Semester

Spring

Date of Graduation

2013

Document Type

Thesis

Degree Type

MS

College

Statler College of Engineering and Mineral Resources

Department

Lane Department of Computer Science and Electrical Engineering

Committtee Chair

Katerina Goseva-Popstojanova

Committee Co-Chair

Robyn Lutz

Committee Member

Arun Ross.

Abstract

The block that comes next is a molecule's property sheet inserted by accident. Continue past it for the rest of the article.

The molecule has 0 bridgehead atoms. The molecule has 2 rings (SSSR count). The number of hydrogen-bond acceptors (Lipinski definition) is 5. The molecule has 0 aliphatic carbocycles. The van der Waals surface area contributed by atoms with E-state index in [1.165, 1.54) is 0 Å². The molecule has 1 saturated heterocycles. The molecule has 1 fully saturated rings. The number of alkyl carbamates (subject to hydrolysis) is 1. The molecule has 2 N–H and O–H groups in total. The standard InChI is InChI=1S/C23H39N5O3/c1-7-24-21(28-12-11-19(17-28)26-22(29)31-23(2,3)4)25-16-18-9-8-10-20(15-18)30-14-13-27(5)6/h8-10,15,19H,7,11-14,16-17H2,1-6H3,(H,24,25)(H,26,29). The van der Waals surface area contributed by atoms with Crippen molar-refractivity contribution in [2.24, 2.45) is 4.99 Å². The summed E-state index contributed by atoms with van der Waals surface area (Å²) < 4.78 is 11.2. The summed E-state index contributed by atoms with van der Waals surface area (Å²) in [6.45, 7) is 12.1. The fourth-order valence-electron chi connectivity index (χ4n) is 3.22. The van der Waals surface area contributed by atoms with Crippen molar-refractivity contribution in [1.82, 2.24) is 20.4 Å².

At the heart of product line development is the assumption that through structured reuse later products will be of a higher quality and require less time and effort to develop and test. This thesis presents empirical results from two case studies aimed at assessing the quality aspect of this claim and exploring fault prediction in the context of software product lines. The first case study examines pre-release faults and change proneness of four products in PolyFlow, a medium-sized, industrial software product line; the second case study analyzes post-release faults using pre-release data over seven releases of four products in Eclipse, a very large, open source software product line.;The goals of our research are (1) to determine the association between various software metrics, as well as their correlation with the number of faults at the component/package level; (2) to characterize the fault and change proneness of components/packages at various levels of reuse; (3) to explore the benefits of the structured reuse found in software product lines; and (4) to evaluate the effectiveness of predictive models, built on a variety of products in a software product line, to make accurate predictions of pre-release software faults (in the case of PolyFlow) and post-release software faults (in the case of Eclipse).;The research results of both studies confirm, in a software product line setting, the findings of others that faults (both pre- and post-release) are more highly correlated to change metrics than to static code metrics, and are mostly contained in a small set of components/ packages. The longitudinal aspect of our research indicates that new products do benefit from the development and testing of previous products. The results also indicate that pre-existing components/packages, including the common components/packages, undergo continuous change, but tend to sustain low fault densities. However, this is not always true for newly developed components/packages. Finally, the results also show that predictions of pre-release faults in the case of PolyFlow and post-release faults in the case of Eclipse can be done accurately from pre-release data, and furthermore, that these predictions benefit from information about additional products in the software product lines.

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